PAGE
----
WASHINGTON, July 30: Prime Minister Yousuf Raza Gilani on Wednesday welcomed bipartisan support in the US for long-term socio-economic relations with Pakistan, a day after a Senate panel committed a $15 billion aid package for the country.
“This legislation also has the support of President Bush who is eager for democracy to succeed,” he said. Mr Gilani said the endorsement of the aid package was “an extraordinary recognition” of the need to broaden and strengthen US-Pakistan relations beyond military ties.
“The Biden-Lugar plan, the Reconstruction Opportunity Zones programme and the Fata social development plan, taken together, are a clear and bold signal to the people of Pakistan that not only is Pakistan back in business, but the United States is standing with it in a long-term, mature relationship,” the prime minister said.
The legislation, however, would withhold military aid unless the US State Department certified that Pakistani soldiers were making “concerted efforts” to engage Al Qaeda and Taliban forces and are not interfering in politics or the judiciary.The bill will now go to the full Senate and then to the House of Representatives before it can be implemented. But the approval by the Senate panel is seen as a major success for Pakistan. Such bills are usually scrutinised at the committee level and a full house seldom changes the suggestions made by a panel.Since the aid package for Pakistan was approved unanimously by both Republican and Democratic senators, it is unlikely to face much resistance in a full session.
Diplomatic observers in Washington say that by approving the package in the presence of Prime Minister Gilani, the US Senate has sent a clear message to Islamabad that it strongly backs the new democratic set-up.
Two senior Senators – Joseph Biden, a Democrat, and Richard Lugar, a Republican – presented the bill in the US Senate last month, urging Congress to increase US assistance to Pakistan to assure the Pakistani people that Washington desired a long-term engagement with Islamabad.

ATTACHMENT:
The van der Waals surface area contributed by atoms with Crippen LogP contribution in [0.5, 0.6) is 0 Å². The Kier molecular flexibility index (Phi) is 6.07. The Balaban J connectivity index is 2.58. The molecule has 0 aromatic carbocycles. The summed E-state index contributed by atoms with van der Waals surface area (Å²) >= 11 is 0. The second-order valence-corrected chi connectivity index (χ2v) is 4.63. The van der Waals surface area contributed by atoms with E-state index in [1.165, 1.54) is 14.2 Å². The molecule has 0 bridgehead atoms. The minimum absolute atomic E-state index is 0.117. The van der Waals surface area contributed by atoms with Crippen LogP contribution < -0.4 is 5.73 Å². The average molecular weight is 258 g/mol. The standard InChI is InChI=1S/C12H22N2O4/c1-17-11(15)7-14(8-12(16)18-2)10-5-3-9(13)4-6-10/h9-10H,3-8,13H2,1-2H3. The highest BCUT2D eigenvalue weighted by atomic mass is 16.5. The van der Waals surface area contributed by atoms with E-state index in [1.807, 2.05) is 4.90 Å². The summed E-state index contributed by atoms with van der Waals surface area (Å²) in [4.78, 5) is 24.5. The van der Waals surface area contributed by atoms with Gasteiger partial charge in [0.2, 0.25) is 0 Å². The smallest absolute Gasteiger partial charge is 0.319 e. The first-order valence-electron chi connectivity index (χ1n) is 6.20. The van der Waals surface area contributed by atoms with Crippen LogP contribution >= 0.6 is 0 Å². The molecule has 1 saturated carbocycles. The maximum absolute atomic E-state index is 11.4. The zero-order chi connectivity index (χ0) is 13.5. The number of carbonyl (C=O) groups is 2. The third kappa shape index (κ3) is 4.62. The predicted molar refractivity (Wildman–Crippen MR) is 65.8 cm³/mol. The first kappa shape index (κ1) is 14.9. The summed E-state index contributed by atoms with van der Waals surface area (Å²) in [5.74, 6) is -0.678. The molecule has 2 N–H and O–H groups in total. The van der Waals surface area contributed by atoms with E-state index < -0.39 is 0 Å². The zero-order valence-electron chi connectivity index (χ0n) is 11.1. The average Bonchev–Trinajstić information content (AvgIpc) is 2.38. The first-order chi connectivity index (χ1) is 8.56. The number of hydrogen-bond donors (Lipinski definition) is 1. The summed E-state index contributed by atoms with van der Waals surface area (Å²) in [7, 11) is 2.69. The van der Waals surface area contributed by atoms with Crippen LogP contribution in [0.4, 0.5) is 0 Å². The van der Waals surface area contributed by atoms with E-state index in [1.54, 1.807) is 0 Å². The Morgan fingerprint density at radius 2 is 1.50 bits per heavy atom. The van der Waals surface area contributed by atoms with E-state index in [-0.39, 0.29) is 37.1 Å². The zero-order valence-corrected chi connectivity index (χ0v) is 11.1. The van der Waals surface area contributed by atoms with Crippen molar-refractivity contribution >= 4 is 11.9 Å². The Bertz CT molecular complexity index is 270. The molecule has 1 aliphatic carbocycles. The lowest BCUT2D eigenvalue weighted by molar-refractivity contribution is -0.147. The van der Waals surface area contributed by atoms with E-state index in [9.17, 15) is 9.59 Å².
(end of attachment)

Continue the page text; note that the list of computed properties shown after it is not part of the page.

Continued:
“We can’t keep jumping from one crisis to the next, relying on exceptional diplomats and military officers to save us from disaster,” said Senator Biden while explaining his proposal to the Senate Foreign Relations Committee. “We need a new strategy, to set the relationship on a stable course.”
The bipartisan legislation authorises $1.5 billion dollars annually for development purposes, such as building schools, roads and clinics, for five years, beginning 2009.
The legislation, “Enhanced Partnership with Pakistan Act of 2008”, also advocates an additional $7.5 billion over the subsequent five years.
The non-military aid is a major shift in the US-Pakistan relations with the bill authorising a figure more than triple the current levels of non-military funding.
Senator Biden said the package demonstrated that the US was not a fair-weather ally but an all-weather friend of Pakistan.
“The ten-year timeframe is intended to address persistent Pakistani fears that the US is interested in a short-term tactical and highly transactional relationship,” he said.
The bill urges reorientation of engagement towards the Pakistani people rather than merely towards the Pakistani government (civil or military).
The bill has also urged accountability and transparent reporting of the Coalition Support Funds and directs the secretary of state to develop a comprehensive strategy for the Afghan-Pakistan border.